If disagreement with popular feeling is enough to disqualify me from understanding it, then I am guilty as charged – happily so – but I don’t think it is.

  13. February 25, 2010 at 4:42 pm

    Most of my belittling, Dave, is a response to goodness knows how many insults sprayed in my direction by you over quite some time – which continue here. If you think my books are crap and you don’t agree with me, then fine. I’m sure you’re hardly alone there. Sneery insults are unnecessary though, and make you look arrogant.

    The point about empathy and communication is simple. Many people on the left – maybe you, maybe not, who knows? – are armed with a large amount of theory about how things are or ought to be, and little understanding of what popular feeling tends to be on the subject. The reason I mentioned Orwell is that he spends the last half of Wigan Pier ranting about this, entertainingly and at least partially correctly in my view, so it’s obviously not a new problem.

    It comes up very clearly when we have these discussions about nationhood. To react to a measure like EVoEL as ‘reactionary’ or ‘nationalistic’ is not a serious analysis: it’s a knee-jerk response. It’s just name calling (the word ‘reactionary’ counts for little else). EVoEL may be crap – it is crap, actually – but this common response is not a reflection of that; it’s a reflection of a widespread leftist contempt for nationhood, patriotism and the like.

    Fair enough – but these things are very popular, on an almost primal level. My point was not that because they are popular you should agree with them (if you think that’s how my politics works you’ve obviously not been concentrating: very little that I’ve ever campaigned or argued for has ever become popular enough to happen, more’s the pity) but that you need to be able to understand why that is, and empathise with it, if you’re going to discuss it or be able to argue about it.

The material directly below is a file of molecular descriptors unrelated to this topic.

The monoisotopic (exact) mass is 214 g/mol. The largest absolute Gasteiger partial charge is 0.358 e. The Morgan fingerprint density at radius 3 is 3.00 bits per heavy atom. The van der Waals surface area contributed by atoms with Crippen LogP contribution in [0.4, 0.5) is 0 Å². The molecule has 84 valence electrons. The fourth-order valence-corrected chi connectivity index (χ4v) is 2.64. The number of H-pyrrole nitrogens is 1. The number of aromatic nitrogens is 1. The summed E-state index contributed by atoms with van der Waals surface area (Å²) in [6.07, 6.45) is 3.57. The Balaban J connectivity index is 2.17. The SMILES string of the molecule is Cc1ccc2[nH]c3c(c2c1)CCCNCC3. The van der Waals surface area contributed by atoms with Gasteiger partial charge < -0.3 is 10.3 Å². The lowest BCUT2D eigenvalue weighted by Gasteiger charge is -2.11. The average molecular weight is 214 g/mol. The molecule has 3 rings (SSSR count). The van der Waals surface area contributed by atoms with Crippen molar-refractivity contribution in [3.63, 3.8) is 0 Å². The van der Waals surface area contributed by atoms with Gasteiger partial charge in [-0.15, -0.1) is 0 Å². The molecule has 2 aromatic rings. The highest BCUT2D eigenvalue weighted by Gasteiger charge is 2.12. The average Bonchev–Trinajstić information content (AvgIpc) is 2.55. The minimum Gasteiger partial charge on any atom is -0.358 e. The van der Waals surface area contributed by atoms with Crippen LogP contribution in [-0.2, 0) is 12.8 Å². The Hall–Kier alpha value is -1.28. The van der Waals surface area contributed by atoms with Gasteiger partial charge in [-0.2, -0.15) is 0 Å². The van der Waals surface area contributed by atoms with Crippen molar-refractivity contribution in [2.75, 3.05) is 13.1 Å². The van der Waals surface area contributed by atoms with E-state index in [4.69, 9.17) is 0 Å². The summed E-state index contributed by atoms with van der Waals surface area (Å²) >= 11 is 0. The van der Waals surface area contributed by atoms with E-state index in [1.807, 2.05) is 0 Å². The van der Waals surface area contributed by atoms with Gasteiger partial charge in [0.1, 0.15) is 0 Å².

Far too often the argument I hear from the left amounts to a statement that England doesn’t even exist because nations are fictions, and if it does exist it shouldn’t, and nationalism leads to fascism anyway etc etc. This is a bit like seeking to convert a Christian to atheism by telling them they’re a moron and everything they believe is junk. Probably not the best way to go about things.

  14. February 25, 2010 at 5:16 pm

    You acknowledge it fair enough that leftists have contempt for “nationhood, patriotism and the like” – and it’s absolutely true that many of us do, myself included. Where we differ is the explanation for why these things are popular.

    I am not content with simply assuming it’s primal and leaving it at that. I contend it requires analysis, using the evidence to hand; how people talk about it to one another, how it is reflected in local and national publications and so on. Voting patterns and patterns of political engagement around identity-related issues, and the public statements and private debates of political parties which use this paradigm, and smaller groups within other parties that use it.

    If, at times, this gets complex, and utilizes language which can be described as theoretical, it’s because that language is analytically useful and carries certain inflections which can be unpicked by someone who wishes to read the analysis.

    This doesn’t mean all the Left has is theory. If on the ground Leftists use words which don’t fit into your personal idea of a popular lexicon, well I apologize that we haven’t made more effort to include you – but Leftists generally don’t approach people in the street and demand their obeisance before the Marx and Engels Collected Works, and Orwell can say what he likes. The failure of the revolutionary Left is little to do with this. It too is much more complex – and that should be evident from your own coverage of groups like the SWP.

    If, on a blog, I assert that England as a nation doesn’t exist, I am correct to do so. But I wouldn’t demand that someone agree with me before I co-operated with them on matters much more fundamental to my revolutionary worldview. I think that’s where the context of the blogosphere strains things; we get very caught up in our disagreements. For example, your most recent features piece on your website, I could spend a full essay taking apart – both historically and from the point of view of your own implicit assumptions – but this would actually obscure something we have in common.

    We both can see in the available historical evidence a dissenting tradition in English history, that we consider to be a vital part of our own individual identity. This is something we have in common with Orwell too.